When hands-on still matters

Many stores cater for androgynous-bodied 20-year-olds and don’t offer 55+ year-olds fashion that fits, suits our lifestyle, covers our lumps and bumps or lasts longer than two wears.

Fast fashion has done the fashion industry a disservice, especially those who remember what quality, make and fit was all about.

Local labels once offered a plethora of choices designed for local lifestyles, in sizes and proportions to fit local bodies and remained in our wardrobes for many years. (Many of us are now passing on special pieces to daughters and granddaughters.)

But don’t despair. We aren’t the only ones feeling the pain.

There’s a rise in consumers, young and old, who want a slower-paced and more local, community life.

There’s been a slow food movement, a slow travel movement, slow journalism and now slow fashion. Yes, slow fashion is fashionable and local designers are reaping some of the benefits.

An exponent of this movement is Paula Dunlop whose self-named jewellery label is slowly making a name for itself in the fashion and accessory industry. Her “designer-maker” title has put her at the centre of this trend in Queensland.

“What I’m interested in most is ‘process’, how we make things.” Paula says. “I studied art before I studied fashion and I think one unifying theme across my work in different creative practices has definitely been this idea of ‘slow making’ and the touch of the hand.”

She believes the love for her practice began in the family home.

“Both my mum and dad are good with ‘hands-on’ work.  Dad has always been a skilled carpenter and handyman, while Mum was a keen sewer, but is more a knitter and crocheter nowadays.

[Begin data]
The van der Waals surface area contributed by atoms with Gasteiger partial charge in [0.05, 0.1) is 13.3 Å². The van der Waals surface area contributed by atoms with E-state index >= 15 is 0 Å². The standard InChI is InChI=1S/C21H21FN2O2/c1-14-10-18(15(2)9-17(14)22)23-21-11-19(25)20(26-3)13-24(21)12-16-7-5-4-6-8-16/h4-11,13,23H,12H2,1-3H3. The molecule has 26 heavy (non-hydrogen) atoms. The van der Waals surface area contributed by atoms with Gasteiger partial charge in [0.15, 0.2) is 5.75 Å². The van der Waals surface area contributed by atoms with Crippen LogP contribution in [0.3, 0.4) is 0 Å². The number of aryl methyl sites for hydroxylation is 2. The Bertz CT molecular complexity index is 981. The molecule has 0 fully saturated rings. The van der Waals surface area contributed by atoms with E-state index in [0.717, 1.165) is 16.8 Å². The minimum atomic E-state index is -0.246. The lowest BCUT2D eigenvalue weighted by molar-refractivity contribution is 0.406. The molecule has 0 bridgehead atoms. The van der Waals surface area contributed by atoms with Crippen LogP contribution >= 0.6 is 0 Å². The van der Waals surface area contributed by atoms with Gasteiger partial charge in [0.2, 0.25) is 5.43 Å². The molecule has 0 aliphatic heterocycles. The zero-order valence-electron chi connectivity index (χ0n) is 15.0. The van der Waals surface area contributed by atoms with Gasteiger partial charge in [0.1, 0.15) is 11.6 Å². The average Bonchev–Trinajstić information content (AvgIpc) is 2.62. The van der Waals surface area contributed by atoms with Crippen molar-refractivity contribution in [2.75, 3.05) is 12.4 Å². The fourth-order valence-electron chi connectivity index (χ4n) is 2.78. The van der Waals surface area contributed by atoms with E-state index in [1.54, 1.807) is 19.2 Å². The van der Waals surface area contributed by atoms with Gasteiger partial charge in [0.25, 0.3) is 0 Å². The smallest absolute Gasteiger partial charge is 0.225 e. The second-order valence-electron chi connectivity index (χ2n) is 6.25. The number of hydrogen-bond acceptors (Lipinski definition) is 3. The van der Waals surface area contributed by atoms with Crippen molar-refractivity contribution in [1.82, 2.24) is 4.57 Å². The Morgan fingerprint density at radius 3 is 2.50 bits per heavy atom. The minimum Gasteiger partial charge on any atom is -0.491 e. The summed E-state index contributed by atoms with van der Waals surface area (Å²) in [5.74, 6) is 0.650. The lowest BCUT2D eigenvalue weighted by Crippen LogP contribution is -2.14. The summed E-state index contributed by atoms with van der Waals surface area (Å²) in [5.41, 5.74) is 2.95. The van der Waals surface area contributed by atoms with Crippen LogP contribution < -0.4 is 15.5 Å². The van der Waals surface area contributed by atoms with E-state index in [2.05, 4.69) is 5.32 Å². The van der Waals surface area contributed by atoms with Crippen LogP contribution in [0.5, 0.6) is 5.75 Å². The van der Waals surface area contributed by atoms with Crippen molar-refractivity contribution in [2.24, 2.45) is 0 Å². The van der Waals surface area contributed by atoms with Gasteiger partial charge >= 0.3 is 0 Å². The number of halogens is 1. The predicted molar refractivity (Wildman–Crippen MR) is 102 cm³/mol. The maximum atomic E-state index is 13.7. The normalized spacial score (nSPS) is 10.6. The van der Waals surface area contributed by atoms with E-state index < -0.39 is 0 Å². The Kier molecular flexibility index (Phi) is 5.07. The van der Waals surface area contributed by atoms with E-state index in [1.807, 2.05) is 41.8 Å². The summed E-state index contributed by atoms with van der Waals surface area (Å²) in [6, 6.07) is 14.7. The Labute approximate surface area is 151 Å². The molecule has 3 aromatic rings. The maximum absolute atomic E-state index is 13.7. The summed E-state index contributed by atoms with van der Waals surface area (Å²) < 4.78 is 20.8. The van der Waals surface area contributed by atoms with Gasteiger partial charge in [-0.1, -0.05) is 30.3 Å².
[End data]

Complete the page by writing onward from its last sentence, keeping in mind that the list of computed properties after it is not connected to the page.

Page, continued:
“So I guess I grew up in a household where ‘do-it-yourself’ was the norm and kind of absorbed this way of being, where you took on projects and learned through doing.”

Her “doing” is creating beautiful pieces with synergies between art and jewellery.

While she has had exhibitions of her work, she’s keen to combine her love for fashion so that the work is wearable. Her bangles and earrings take anywhere from several hours up to three days for the lariat neckpieces.
 
Currently she is working with Japanese glass seed beads as she finds them beautiful to handle and “quite seductive”.

“It reminds me of the pearl-headed pins my mother used when sewing,” she said. “I used to sit under the sewing table and arrange and rearrange them into patterns.”

Paula’s pieces also require knitting with waxed cotton, weaving beads over that knitted cord and, for the lariats, weaving spiky beads into the woven base.

This is painstaking work and requires hours of concentration and focus while experimenting with new designs.
Her customers appreciate this process, happy in the knowledge they have one of only a few pieces hand-made with love by a designer close to home.

“I think my work appeals to people who appreciate thoughtful, handmade design,” Paula says.

And with her pieces available for sale in design-based retail shops, customers know their purchases are special.

If slow design is about quality over quantity, about better understanding the product and highlighting the need for consumers knowing how that product is made, jewellery designers like Paula Dunlop have a sparkling future.

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